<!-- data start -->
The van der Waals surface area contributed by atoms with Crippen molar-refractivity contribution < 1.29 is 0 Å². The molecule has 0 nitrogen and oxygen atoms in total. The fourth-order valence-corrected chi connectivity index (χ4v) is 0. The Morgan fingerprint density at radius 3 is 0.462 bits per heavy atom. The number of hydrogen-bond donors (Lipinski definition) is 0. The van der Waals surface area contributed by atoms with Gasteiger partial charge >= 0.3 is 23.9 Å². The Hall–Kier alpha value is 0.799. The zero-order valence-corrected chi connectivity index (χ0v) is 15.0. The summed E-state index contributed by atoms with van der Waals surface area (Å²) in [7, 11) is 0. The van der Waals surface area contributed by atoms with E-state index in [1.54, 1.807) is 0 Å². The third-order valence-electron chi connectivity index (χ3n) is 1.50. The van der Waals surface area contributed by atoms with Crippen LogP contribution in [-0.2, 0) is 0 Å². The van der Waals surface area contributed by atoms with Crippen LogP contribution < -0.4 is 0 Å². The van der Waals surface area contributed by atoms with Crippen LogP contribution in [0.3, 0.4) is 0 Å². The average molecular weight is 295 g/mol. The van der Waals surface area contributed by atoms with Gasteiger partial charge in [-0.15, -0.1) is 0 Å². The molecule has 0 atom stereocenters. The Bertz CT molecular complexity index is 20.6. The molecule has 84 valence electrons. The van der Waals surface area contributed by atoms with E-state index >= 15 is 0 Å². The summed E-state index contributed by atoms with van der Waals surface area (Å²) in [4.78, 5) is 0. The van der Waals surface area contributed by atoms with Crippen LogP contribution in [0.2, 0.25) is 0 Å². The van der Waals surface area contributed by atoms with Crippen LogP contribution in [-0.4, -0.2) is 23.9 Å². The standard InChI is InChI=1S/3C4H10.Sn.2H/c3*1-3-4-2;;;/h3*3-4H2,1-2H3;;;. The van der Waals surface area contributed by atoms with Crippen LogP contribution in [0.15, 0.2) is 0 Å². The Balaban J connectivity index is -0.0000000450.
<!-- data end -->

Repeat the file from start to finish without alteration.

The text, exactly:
The van der Waals surface area contributed by atoms with Crippen molar-refractivity contribution < 1.29 is 0 Å². The molecule has 0 nitrogen and oxygen atoms in total. The fourth-order valence-corrected chi connectivity index (χ4v) is 0. The Morgan fingerprint density at radius 3 is 0.462 bits per heavy atom. The number of hydrogen-bond donors (Lipinski definition) is 0. The van der Waals surface area contributed by atoms with Gasteiger partial charge >= 0.3 is 23.9 Å². The Hall–Kier alpha value is 0.799. The zero-order valence-corrected chi connectivity index (χ0v) is 15.0. The summed E-state index contributed by atoms with van der Waals surface area (Å²) in [7, 11) is 0. The van der Waals surface area contributed by atoms with E-state index in [1.54, 1.807) is 0 Å². The third-order valence-electron chi connectivity index (χ3n) is 1.50. The van der Waals surface area contributed by atoms with Crippen LogP contribution in [-0.2, 0) is 0 Å². The van der Waals surface area contributed by atoms with Crippen LogP contribution < -0.4 is 0 Å². The van der Waals surface area contributed by atoms with Crippen LogP contribution in [0.3, 0.4) is 0 Å². The average molecular weight is 295 g/mol. The van der Waals surface area contributed by atoms with Gasteiger partial charge in [-0.15, -0.1) is 0 Å². The molecule has 0 atom stereocenters. The Bertz CT molecular complexity index is 20.6. The molecule has 84 valence electrons. The van der Waals surface area contributed by atoms with E-state index >= 15 is 0 Å². The summed E-state index contributed by atoms with van der Waals surface area (Å²) in [4.78, 5) is 0. The van der Waals surface area contributed by atoms with Crippen LogP contribution in [0.2, 0.25) is 0 Å². The van der Waals surface area contributed by atoms with Crippen LogP contribution in [-0.4, -0.2) is 23.9 Å². The standard InChI is InChI=1S/3C4H10.Sn.2H/c3*1-3-4-2;;;/h3*3-4H2,1-2H3;;;. The van der Waals surface area contributed by atoms with Crippen LogP contribution in [0.15, 0.2) is 0 Å². The Balaban J connectivity index is -0.0000000450.